How to Maximize Personal Injury Awards By Paying the IRS Little or Nothing

How to Maximize Your Personal Injury Award by Minimizing What You Pay the IRS

You may have heard that sports reporter Erin Andrews won $55 million in her peephole lawsuit, but there is no way she will get anywhere close to that number. In fact, the IRS may be the biggest winner.

First, consider that the creep who spied on Andrews. His name is Michael Barrett, and his is probably judgment proof. In other words, he’s broke so forget about him paying much of anything.

Second, Andrews’ lawyers will be targeting the deep pockets of the Marriott Hotel, but the hotel will mostly likely file an appeal. And even if they decide to pay Andrews, according to reports, the case may settle for around $20 million. The lawyer fees will probably chew up in the neighborhood of about 40%.Fox Reporter Erin Andrews Needs Good Tax Advice

Third, that leaves her with having to pay the IRS. And that’s where Andrews may really get wiped out. You see, damages for physical injuries from an accident are tax-free under Section 104 of the Tax Code. And that’s the key, because since 1996, your personal injury must be “physical” to be tax-free, and that means your injuries must be visible. Andrews’ injuries are not physical. She doesn’t have any broken bones or cuts from this unfortunate incident. Instead, she suffered emotional distress. But any award without a physical injury is going to be subject to tax.

People awarded damages in personal injury cases often argue in Tax Court that their damages are physical enough to be tax-free, but the IRS will fight back, and often win. Even compensation is taxed where you are awarded for physical symptoms of emotional distress, like headaches or nausea.

So when can a taxpayer win and avoid paying the IRS for personal injury claim? Let’s take a look at a few cases. In Parkinson v. Commissioner, the United States Tax Court overruled an IRS decision to tax a $350,000 settlement a man received after suing his ex-employer for intentional infliction of emotional distress. The distress led to a heart attack, so the tax court ruled that the man’s injury was clearly a physical injury, and therefore tax-free. In Domeny v. Commissioner, the U.S. Tax Court ruled that part of the settlement was tax-free where an employee had physical sickness from working conditions because those conditions made her pre-existing multiple sclerosis worse.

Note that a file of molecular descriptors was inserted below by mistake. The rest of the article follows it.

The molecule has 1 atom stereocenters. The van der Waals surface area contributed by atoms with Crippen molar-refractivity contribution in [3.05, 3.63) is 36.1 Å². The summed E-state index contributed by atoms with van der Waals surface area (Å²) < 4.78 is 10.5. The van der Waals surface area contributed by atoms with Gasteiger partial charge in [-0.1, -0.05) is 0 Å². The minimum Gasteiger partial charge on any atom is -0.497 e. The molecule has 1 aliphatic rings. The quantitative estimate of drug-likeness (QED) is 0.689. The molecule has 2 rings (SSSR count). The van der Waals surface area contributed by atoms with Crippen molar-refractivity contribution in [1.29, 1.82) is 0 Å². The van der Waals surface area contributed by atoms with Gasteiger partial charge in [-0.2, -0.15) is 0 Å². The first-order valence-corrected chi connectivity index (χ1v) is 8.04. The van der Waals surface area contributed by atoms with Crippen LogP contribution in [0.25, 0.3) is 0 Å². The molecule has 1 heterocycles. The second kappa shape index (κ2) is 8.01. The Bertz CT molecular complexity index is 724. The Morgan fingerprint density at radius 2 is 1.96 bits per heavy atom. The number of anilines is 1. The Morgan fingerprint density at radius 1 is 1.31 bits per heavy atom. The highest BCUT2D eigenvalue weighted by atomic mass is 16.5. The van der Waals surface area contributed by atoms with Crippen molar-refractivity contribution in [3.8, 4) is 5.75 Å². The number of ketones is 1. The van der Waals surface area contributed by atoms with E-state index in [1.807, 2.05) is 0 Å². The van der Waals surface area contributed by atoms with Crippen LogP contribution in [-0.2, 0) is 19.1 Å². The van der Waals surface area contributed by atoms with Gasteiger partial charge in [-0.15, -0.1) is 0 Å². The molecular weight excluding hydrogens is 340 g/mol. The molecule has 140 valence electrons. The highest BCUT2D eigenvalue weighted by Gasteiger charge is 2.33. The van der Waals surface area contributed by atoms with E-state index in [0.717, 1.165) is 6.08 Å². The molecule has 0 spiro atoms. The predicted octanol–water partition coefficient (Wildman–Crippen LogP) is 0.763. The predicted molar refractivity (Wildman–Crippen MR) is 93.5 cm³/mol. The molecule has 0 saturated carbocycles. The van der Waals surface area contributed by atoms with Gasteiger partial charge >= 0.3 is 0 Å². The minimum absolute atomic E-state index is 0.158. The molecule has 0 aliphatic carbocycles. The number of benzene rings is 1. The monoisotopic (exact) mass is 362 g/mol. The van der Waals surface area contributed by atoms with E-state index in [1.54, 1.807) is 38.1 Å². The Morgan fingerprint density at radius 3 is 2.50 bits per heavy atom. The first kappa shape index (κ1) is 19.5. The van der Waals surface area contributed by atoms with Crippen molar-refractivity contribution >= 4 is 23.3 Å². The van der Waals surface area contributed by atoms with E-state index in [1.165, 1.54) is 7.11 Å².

So what if you suffer from post-traumatic stress disorder? Will that be taxed? It’s not clear under the law whether PTSD is a physical injury for tax purposes. Tax lawyers have argued that PTSD should be treated as a physical injury, but it isn’t clear how the IRS would rule. So you and your lawyer should be clever in how you report your settlement on Form 1099 and how you draft the settlement language so that it doesn’t raise a red flag with the IRS.

Therefore, if you consider a personal injury award from a tax perspective, you may be better off settling, and that’s why Erin Andrews may be better off settling. In a settlement, you and your lawyers can attempt to minimize the tax liability. By the way, make sure you and your lawyer and your tax professional deal with the tax consequences of attorney fees, because attorney fees may cause you further tax liability if you are not careful.  

If you have a tax problem, I can help you: 414 771 9200 

 

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